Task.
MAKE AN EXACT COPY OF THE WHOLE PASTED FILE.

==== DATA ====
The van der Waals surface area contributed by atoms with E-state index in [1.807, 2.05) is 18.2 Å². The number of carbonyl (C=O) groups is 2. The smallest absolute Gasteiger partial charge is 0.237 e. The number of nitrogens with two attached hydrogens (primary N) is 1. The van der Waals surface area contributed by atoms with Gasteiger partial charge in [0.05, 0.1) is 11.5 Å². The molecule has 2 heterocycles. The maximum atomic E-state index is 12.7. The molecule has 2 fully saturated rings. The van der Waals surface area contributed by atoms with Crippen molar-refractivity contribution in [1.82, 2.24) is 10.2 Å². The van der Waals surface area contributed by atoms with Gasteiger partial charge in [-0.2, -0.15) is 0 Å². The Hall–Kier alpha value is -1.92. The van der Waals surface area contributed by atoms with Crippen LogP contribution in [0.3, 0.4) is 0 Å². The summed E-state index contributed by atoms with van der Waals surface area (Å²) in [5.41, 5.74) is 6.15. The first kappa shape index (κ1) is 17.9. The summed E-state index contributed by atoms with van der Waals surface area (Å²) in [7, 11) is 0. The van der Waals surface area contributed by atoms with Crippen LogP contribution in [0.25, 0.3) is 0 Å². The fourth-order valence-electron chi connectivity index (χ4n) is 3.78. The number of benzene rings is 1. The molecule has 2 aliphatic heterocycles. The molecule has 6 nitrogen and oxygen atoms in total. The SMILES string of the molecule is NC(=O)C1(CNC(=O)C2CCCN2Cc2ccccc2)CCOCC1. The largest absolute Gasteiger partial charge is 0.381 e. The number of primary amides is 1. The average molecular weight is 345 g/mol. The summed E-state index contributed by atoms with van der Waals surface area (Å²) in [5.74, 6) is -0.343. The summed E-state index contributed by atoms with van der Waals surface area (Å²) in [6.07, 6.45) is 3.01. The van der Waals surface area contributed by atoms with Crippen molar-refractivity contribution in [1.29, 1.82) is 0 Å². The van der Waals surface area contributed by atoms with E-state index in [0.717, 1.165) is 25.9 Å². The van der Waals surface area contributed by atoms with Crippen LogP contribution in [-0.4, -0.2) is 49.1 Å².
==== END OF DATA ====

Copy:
The van der Waals surface area contributed by atoms with E-state index in [1.807, 2.05) is 18.2 Å². The number of carbonyl (C=O) groups is 2. The smallest absolute Gasteiger partial charge is 0.237 e. The number of nitrogens with two attached hydrogens (primary N) is 1. The van der Waals surface area contributed by atoms with Gasteiger partial charge in [0.05, 0.1) is 11.5 Å². The molecule has 2 heterocycles. The maximum atomic E-state index is 12.7. The molecule has 2 fully saturated rings. The van der Waals surface area contributed by atoms with Crippen molar-refractivity contribution in [1.82, 2.24) is 10.2 Å². The van der Waals surface area contributed by atoms with Gasteiger partial charge in [-0.2, -0.15) is 0 Å². The Hall–Kier alpha value is -1.92. The van der Waals surface area contributed by atoms with Crippen LogP contribution in [0.3, 0.4) is 0 Å². The summed E-state index contributed by atoms with van der Waals surface area (Å²) in [5.41, 5.74) is 6.15. The first kappa shape index (κ1) is 17.9. The summed E-state index contributed by atoms with van der Waals surface area (Å²) in [7, 11) is 0. The van der Waals surface area contributed by atoms with Crippen LogP contribution in [0.25, 0.3) is 0 Å². The fourth-order valence-electron chi connectivity index (χ4n) is 3.78. The number of benzene rings is 1. The molecule has 2 aliphatic heterocycles. The molecule has 6 nitrogen and oxygen atoms in total. The SMILES string of the molecule is NC(=O)C1(CNC(=O)C2CCCN2Cc2ccccc2)CCOCC1. The largest absolute Gasteiger partial charge is 0.381 e. The number of primary amides is 1. The average molecular weight is 345 g/mol. The summed E-state index contributed by atoms with van der Waals surface area (Å²) in [5.74, 6) is -0.343. The summed E-state index contributed by atoms with van der Waals surface area (Å²) in [6.07, 6.45) is 3.01. The van der Waals surface area contributed by atoms with Crippen molar-refractivity contribution in [1.29, 1.82) is 0 Å². The van der Waals surface area contributed by atoms with E-state index in [0.717, 1.165) is 25.9 Å². The van der Waals surface area contributed by atoms with Crippen LogP contribution in [-0.4, -0.2) is 49.1 Å².